As the Trump administration prepares for a historic denuclearization summit with North Korean leader Kim Jong-Un, POTUS and friends have embarked on a charm offensive aimed squarely at Kim Jong-Un. He has been described as “very honorable” by Trump and John Bolton, the hawkish National Security Advisor, and has specifically stated that human rights are not high on the Trump-Kim meeting agenda. This cordial rhetoric, a break from aggressive jockeying during the early days of the Trump presidency, may be a necessary condition of nuclear negotiation, but it is also distasteful. Whatever else might be said of Kim Jong-Un, he and his forebears have the blood of children on their hands.
Even for those that cheer the negotiations and believe that they might leave to a more tenable and lasting peace, which seems at least possible, it is important to circle back and understand Kim in the context of his actions. He and his father are the murderers of children and Americans.
Fred and Cindy Warmbier know this. Their son Otto Warmbier was held in North Korea on suspicion of theft for 17 months before being released last June. He died weeks later from complications. He was tortured to death. The damage was done before the release. Today, the Warmbiers are suing North Korea for wrongful death. Their lawsuit has made headlines, but they are hardly the only parents left bereaved by the Kim regime.
The non-profit organization North Korean Human Rights recently released a report suggesting that disabled children in North Korea have been, over the last few years, murdered outright or used for medical experimentation. That this has not made headlines is merely a product of international expectations for the Kim regime, which uses able-bodied children as labor and casts the sexually abused into the streets.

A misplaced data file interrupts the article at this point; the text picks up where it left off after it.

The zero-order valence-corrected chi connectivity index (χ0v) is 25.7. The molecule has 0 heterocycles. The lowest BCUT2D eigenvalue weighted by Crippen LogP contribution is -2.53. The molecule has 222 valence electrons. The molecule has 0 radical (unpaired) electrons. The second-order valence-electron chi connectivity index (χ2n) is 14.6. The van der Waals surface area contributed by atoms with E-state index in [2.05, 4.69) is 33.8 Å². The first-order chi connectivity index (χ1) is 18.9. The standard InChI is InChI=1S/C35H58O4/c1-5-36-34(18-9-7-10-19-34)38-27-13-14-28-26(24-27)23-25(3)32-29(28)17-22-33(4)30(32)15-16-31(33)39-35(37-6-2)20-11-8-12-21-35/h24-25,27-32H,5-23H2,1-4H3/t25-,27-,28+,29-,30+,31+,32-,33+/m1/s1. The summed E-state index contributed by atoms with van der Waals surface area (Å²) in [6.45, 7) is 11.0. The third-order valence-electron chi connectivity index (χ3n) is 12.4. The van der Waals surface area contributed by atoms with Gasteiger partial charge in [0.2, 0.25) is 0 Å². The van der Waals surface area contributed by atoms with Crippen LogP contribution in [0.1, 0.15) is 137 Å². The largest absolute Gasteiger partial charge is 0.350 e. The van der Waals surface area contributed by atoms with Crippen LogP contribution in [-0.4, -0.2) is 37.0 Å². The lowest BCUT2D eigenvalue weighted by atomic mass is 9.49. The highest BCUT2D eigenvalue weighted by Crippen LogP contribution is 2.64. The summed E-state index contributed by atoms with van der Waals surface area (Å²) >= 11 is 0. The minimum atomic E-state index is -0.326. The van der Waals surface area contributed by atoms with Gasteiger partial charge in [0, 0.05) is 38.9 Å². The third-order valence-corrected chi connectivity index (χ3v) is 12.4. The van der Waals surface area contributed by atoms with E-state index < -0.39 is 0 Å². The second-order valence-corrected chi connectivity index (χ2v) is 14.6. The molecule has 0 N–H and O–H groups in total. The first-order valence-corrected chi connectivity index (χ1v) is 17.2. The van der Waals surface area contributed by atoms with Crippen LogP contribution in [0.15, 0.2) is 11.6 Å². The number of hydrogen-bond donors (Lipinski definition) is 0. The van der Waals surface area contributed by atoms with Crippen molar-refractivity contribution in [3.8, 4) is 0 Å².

More troubling is the fact that the closed nation does not allow independent agencies to track human rights abuses. Most of the information about the treatment of children comes from video footage smuggled from the country, or eyewitness reports from defectors who detail malnourished children forced to work in strenuous dangerous jobs, or sent to work camps with families where it’s expected they will die.
Trump has said that the negotiation will largely be about establishing a report. Again, that might be right, but it is important to remember with whom an American president is establishing report. Again, Kim murders kids.
Should denuclearization talks go well — anyone with good sense prays it will — it’s unclear how the conversation about human rights in the Hermit Kingdom start. So far, it seems that it might not; or that it will be back-burnered for the sake of economics. The hope is, according to reports, that in liberalizing the North Korean market, Americans will be able to tempt avowed communists into committing acts of capitalism and that the market will take it from there. North Koreans will, the thinking goes, pursue wealth in the direction of virtue. (To be clear, this is not a uniquely Trumpian idea.)
The problem is that this rarely works. Consider Saudi Arabia. It is one of the richest nations on earth and despite its glimmering towers continues to have an abysmal human rights record. Or look at the continuing human rights issues in a prosperous China or the treatment of dissidents and homosexuals in Russia. These are not struggling third-world nations. They are prosperous economic powerhouses. Their economic success has not been correlated with more democratic policies — to the contrary, actually.
Given that, it’s important to remember that the upcoming Singapore summit in June is about denuclearization and the future of the North Korean peninsula, but very pointedly not about the lives of millions of children on that peninsula. America’s diplomatic ambitions simply don’t extend to the very young.
None of this is to say that the summit isn’t an achievement in and of itself. To be clear, it is. But it is also a meeting with a child killer and every American parent should keep that in mind when considering its potential consequences. Denuclearization is, after all, a minor win if suffering and death both proliferate ad infinitum.
What we’ll most likely see, should negotiations with North Korea succeed, is a new and welcome stability in Asia. Stability can be good, but if a new status quo is to be established it’s a moral imperative that it not allow for the torture and murder of children.